New York City’s Crime Crisis Is Getting Worse

When Democrats began opening up jails, defunding the police, and letting criminals skate by without bail, Republicans warned the consequences would be disastrous. Democratic leaders were told these policies would lead to senseless injuries and deaths. Though they didn’t listen.

Now, the warnings of Republicans are playing out in blue cities across the United States. New York City is one prime example of this.

When Mayor Eric Adams (D) got into office, he did so after promising voters he’d bring an end to crime. Initially, Adams was even openly critical of measures to defund the police.

Since getting into office, New York City’s crime rates have surged on Adams’ watch. In his recent budget, he also cut funding for police.

Now, a longtime member of the New York Fire Department has been brutally murdered.

Another Senseless Tragedy
This past Thursday, Lt. Alison Russo-Elling, a veteran firefighter, was working near her station when 34-year-old Peter Zisopoulous randomly stabbed her to death. This attack happened randomly and without reason.

Russo-Elling has no known history with Zisopoulous, nor was there any sort of confrontation between the pair before the stabbing. The 34-year-old’s motivations for the murder remain unknown. However, he has been arrested and charged accordingly.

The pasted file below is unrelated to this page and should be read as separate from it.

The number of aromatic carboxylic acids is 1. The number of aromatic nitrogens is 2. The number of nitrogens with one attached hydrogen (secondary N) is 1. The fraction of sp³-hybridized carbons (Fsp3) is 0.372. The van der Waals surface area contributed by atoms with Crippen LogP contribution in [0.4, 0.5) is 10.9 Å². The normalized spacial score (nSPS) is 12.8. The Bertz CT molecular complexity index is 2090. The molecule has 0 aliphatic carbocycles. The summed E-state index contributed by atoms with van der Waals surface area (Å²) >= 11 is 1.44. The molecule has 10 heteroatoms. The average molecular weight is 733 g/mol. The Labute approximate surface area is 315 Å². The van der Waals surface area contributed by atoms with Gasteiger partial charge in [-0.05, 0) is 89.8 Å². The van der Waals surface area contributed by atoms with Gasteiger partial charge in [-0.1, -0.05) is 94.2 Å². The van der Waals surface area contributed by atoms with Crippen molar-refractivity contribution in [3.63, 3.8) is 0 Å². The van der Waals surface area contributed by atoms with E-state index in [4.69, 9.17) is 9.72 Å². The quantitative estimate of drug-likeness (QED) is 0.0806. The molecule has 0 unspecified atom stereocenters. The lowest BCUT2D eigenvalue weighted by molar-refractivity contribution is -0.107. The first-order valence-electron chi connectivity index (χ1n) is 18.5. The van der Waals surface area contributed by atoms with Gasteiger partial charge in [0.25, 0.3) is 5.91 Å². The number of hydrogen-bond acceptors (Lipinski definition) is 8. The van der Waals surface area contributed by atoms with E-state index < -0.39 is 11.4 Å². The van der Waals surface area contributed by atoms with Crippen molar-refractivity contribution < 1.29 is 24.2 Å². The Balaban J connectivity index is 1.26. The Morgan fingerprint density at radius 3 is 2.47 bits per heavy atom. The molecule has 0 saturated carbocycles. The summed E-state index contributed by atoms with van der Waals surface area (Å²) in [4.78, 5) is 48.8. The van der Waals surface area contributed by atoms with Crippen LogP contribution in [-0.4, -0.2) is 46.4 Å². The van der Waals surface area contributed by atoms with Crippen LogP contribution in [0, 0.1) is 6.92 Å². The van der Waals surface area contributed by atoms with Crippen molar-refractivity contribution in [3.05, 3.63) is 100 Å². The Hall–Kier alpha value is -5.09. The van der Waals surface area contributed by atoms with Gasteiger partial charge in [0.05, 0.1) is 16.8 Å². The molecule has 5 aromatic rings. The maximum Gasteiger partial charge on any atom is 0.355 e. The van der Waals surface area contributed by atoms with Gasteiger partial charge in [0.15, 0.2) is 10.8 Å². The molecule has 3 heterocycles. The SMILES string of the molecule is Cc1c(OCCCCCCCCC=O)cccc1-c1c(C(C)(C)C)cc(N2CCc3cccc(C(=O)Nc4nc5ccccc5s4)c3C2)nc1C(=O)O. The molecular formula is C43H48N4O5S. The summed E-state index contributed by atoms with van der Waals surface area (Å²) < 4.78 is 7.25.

The Fire Department of New York has expressed its hurt and outrage over the killing of Russo-Elling. Her murder also shines a light on the uptick of violence happening in New York City.

Just earlier in September, yet another random attack happened. This time, it involved a man simply sitting down and eating before a stranger randomly struck him in the face with a chair, stole his phone, and then fled on foot.

Other Priorities For Mayor Adams
Unfortunately, the New York City mayor has completely distanced himself from his previous promises to end crime in the community.

Instead, Adams is talking about sending people into Texas to campaign against the GOP governor seeking reelection there. In the days leading up to Russo-Elling’s murder, the Democratic mayor was speaking about how Kansas, unlike New York, lacks a “brand.”

If things continue as they have been in New York City, more people are going to lose their lives. Criminals will also feel more empowered to wreak havoc as they see others doing this.

Had Adams followed through on his commitment to lower crime in New York City, Russo-Elling would likely be alive today.